When I have sent NGC-certified coins for re-holder, they came back in new plastic with the original cert numbers. Maybe they will also issue new numbers on request? 

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Coin photgraphy is a lot of trial and error. Lighting is key. My rig is centered around an f4 enlarger lens on a bellows. After many years of hard work, some coins still give me problems. My lighting is based on diffused LED bulbs. I don't know what I'd do without digital cameras. 

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1 hour ago, gherrmann44 said:

Coin photgraphy is a lot of trial and error. Lighting is key. My rig is centered around an f4 enlarger lens on a bellows. After many years of hard work, some coins still give me problems. My lighting is based on diffused LED bulbs. I don't know what I'd do without digital cameras. 

The last time I attempted this I think I just used a standard prime - probably a 50 or 85 mm - and a lamp. This time I'm going to take a dofferent approach: 105 mm macro lens + 2x teleconverter to let me get extremely tight shots of the coin while staying far enough away to not block my lights. Lighting will involve my YN560 mkIV speedlites and the softbox my step-father gave me for Christmas one year because he knew I had the macro lens and love macro shots. This set-up is usually my go-to for photos of things smaller than 3 inches tall/across when I'm not feeling lazy.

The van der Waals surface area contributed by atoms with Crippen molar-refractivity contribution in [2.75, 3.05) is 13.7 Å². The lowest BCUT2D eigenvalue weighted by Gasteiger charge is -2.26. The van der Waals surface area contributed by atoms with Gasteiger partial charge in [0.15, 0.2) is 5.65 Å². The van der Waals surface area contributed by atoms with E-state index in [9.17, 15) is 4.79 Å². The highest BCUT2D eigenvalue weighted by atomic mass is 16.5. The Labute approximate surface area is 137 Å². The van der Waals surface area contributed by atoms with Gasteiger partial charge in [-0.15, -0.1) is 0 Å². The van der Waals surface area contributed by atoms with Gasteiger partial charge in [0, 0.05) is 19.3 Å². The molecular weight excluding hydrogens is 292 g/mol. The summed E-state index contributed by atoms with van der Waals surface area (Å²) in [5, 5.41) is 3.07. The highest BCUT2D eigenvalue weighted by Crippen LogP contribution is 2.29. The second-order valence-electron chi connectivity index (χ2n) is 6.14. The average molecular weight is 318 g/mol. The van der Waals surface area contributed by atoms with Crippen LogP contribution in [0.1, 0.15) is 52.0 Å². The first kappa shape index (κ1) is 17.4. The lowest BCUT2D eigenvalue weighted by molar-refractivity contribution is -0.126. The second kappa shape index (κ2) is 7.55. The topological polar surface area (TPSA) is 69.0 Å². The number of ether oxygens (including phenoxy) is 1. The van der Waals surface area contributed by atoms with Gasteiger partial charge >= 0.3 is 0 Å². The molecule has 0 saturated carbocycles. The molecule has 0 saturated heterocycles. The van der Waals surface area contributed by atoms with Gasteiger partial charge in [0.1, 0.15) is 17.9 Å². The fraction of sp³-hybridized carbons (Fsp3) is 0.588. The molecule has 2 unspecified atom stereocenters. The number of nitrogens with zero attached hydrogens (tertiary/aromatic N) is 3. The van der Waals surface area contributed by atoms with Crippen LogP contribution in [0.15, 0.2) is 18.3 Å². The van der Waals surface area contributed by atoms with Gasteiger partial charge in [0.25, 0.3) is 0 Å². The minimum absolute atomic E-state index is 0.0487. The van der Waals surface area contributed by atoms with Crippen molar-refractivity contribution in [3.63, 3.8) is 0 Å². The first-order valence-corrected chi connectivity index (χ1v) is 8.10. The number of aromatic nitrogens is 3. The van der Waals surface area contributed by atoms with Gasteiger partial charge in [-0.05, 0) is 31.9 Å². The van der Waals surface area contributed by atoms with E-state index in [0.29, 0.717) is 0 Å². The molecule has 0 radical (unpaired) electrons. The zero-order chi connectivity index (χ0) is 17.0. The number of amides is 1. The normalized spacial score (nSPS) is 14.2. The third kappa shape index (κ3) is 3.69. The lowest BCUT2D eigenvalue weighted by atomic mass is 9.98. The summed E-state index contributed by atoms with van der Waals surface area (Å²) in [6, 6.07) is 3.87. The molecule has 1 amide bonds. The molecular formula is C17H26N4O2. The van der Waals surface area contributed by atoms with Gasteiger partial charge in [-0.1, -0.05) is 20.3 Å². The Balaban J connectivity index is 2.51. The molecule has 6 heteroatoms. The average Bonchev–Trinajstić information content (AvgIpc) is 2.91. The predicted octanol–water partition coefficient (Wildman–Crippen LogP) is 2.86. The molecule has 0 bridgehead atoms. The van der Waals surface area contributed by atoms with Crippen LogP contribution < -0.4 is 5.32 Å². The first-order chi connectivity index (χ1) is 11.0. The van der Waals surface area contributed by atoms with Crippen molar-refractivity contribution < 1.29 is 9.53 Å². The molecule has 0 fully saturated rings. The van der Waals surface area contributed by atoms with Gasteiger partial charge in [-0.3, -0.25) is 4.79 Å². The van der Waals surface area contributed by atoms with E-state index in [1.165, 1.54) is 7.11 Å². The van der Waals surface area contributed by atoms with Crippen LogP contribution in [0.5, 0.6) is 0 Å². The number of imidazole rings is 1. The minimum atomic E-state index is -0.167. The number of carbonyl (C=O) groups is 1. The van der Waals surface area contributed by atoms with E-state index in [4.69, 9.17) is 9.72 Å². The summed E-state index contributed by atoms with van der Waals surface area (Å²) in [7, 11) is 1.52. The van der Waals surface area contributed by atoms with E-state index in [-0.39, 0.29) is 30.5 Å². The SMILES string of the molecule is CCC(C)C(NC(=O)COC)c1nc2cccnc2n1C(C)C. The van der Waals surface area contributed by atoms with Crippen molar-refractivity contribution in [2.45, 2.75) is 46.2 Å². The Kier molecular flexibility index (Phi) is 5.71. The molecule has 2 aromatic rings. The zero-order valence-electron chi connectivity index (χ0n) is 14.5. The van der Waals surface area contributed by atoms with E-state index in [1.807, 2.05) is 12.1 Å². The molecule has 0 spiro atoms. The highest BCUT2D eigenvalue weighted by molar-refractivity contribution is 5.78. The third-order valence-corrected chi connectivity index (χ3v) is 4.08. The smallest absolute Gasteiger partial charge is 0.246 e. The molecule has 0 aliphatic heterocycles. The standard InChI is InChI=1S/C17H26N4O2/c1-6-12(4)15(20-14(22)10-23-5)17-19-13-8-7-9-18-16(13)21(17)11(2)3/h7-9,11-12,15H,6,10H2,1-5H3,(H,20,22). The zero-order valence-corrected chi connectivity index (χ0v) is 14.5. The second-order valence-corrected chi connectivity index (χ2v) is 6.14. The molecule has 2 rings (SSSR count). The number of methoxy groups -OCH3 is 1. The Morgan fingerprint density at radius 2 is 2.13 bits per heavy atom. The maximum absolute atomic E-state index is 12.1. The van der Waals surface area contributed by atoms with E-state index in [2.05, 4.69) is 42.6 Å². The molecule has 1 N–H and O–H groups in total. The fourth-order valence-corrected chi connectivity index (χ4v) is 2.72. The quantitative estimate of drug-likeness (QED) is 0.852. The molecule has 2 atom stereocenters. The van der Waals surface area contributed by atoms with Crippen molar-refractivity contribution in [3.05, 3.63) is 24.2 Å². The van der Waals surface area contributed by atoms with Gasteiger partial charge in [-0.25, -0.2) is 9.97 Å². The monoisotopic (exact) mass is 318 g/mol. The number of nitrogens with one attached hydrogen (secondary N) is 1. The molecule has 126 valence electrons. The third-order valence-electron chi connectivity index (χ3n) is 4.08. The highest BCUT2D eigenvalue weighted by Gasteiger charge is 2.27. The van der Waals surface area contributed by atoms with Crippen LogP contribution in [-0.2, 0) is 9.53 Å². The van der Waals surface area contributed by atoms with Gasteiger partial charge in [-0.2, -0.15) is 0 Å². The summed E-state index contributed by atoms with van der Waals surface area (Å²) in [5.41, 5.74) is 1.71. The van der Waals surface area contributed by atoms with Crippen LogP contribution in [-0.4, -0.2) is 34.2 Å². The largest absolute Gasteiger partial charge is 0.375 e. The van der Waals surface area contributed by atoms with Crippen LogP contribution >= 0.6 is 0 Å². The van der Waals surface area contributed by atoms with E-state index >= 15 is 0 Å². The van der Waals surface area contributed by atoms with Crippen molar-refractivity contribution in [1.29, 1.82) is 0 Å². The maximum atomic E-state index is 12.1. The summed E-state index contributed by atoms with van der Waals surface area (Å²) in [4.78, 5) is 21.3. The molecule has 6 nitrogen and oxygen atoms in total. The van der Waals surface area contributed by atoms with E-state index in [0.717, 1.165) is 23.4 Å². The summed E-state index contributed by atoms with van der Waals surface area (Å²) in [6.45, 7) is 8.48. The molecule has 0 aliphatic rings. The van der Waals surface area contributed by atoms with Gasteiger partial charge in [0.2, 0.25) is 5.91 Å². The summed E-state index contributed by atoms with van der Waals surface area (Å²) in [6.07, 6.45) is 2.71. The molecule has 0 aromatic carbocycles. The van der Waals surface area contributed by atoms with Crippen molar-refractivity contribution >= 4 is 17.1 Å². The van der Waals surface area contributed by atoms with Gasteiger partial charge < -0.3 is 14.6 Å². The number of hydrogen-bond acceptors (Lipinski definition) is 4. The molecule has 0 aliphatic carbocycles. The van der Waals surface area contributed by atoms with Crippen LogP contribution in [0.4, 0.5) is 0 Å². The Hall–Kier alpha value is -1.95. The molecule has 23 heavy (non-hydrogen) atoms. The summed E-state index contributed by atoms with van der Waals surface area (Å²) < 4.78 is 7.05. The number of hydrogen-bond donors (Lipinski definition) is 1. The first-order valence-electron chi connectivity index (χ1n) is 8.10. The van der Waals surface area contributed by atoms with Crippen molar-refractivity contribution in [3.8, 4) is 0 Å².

Edited by Revenant1

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7 hours ago, CBC said:

Personal preference, but I like the look of the old "no-line" holders better than any of the new versions.  More focus on the coin and less on extraneous stuff (graphics, logos, bar codes, etc.).

When I have sent NGC-certified coins for re-holder, they came back in new plastic with the original cert numbers. Maybe they will also issue new numbers on request? 

Thanks. Good to know about the cert#s. That might actually be nice in it's own way because it preserves the history of the coin/leaves a record of the fact that it was graded a long time ago, so I might actually like that if it's an option. I thought it wouldn't be. I know it might seem odd to some to talk about the original cert# and the time-frame in which it was originally graded and encapsulated as history worth preserving but at the same time that's pretty much what this whole hobby is built on - the love of the history of the things, what they've seen and how they've come down to us.

I don't know that I have much of a preference on the new vs old holders so much as I like having all of them look the same with a set like this. I can't get the coins in newer holders put in old fat slabs because they don't make them anymore so if I want to harmonize the set I have to put them all in the newer slabs that are in use at the time.

You make a great point about the older slabs seeming less "busy"/"cluttered" in appearance and I can see how some would prefer that. At the same time, I love the way the new edge-view holders let you see the rim details of the coin and they feel like they give the coin more room to breathe in the holder.